Ploceus xanthops (Golden
Goudwewer [Afrikaans]; iHlokohloko (generic term for weaver)
[Zulu]; Kambara (generic term for weaver) [Kwangali]; Jesa (generic name
for weaver) [Shona]; Sowa (generic term for weaver) [Tsonga]; Thaga
(generic term for weaver) [Tswana]; Saffraanwever [Dutch]; Tisserin safran
[French]; Großer goldweber, Safranweber [German]; Tecelão-dourado
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fish) > Stegocephalia (terrestrial
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Reptilia (reptiles) >
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Coelurosauria > Maniraptora > Aves
Order: Passeriformes > Family: Ploceidae
> Genus: Ploceus
Distribution and habitat
Occurs from Congo and Uganda through southern DRC, Zambia
and Angola to southern Africa. Here it is common from central Mozambique to
Zimbabwe, northern Botswana, the far north of Namibia (including the Caprivi
Strip) and eastern South Africa. It generally prefers grassy thicket along
forest edges, well-wooded savanna, riparian woodland and rank vegetation along
Distribution of Golden weaver in southern Africa,
based on statistical smoothing of the records from first SA Bird Atlas
Animal Demography unit, University of
Cape Town; smoothing by Birgit Erni and Francesca Little). Colours range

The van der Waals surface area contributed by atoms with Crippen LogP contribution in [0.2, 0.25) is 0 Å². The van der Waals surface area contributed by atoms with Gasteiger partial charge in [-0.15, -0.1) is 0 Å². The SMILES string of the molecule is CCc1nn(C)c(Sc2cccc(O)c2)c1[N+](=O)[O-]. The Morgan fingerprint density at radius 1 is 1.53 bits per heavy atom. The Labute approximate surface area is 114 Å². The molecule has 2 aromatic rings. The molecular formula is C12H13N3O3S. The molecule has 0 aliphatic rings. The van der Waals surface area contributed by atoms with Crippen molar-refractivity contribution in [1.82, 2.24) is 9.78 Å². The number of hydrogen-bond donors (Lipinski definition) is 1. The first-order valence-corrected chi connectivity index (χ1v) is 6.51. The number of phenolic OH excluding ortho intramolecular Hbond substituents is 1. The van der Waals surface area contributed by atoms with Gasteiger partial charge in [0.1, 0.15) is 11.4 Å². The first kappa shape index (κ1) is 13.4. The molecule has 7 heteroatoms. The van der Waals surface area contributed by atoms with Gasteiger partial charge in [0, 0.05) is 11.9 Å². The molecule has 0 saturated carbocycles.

from dark blue (most common) through to yellow (least common).
See here for the latest distribution
from the SABAP2.
Predators and parasites
Nests are sometimes torn apart by
African fish-eagles, who
then eat the chicks or eggs contained within.
It has been recorded as host of the
It eats a variety of fruit, insects, seeds and nectar,
doing most of its foraging in dense vegetation. The following food items have been recorded
in its diet:
- Ficus (figs)
- Rhus pyroides (Common currant)
- Panicum maximum (Guinea grass)
- Pinus patula (Patula pine)
- Ruttya (rabbit ears)
- Erythrina (coral-trees)
- Usually monogamous but occasionally polygynous, as males may breed singly
or in loose colonies of 2-3 males.
- The male builds 1-5 nests (see image below), consisting of an untidy,
bulky kidney-shaped structure made of woven coarse grass, which is lined by
the female with grass inflorescences and plant down. It is typically
attached to a drooping branch or suspended between to reeds or grass stems.
- Egg-laying season is from August-April, peaking from October-February.
- It lays 1-3 eggs, which are incubated solely by the female for about
- The chicks are fed by both parents but mainly the female, leaving the
nest after about 19-21 days.
Hockey PAR, Dean WRJ and Ryan PG 2005. Roberts
- Birds of southern Africa, VIIth ed. The Trustees of the John Voelcker
Bird Book Fund, Cape Town.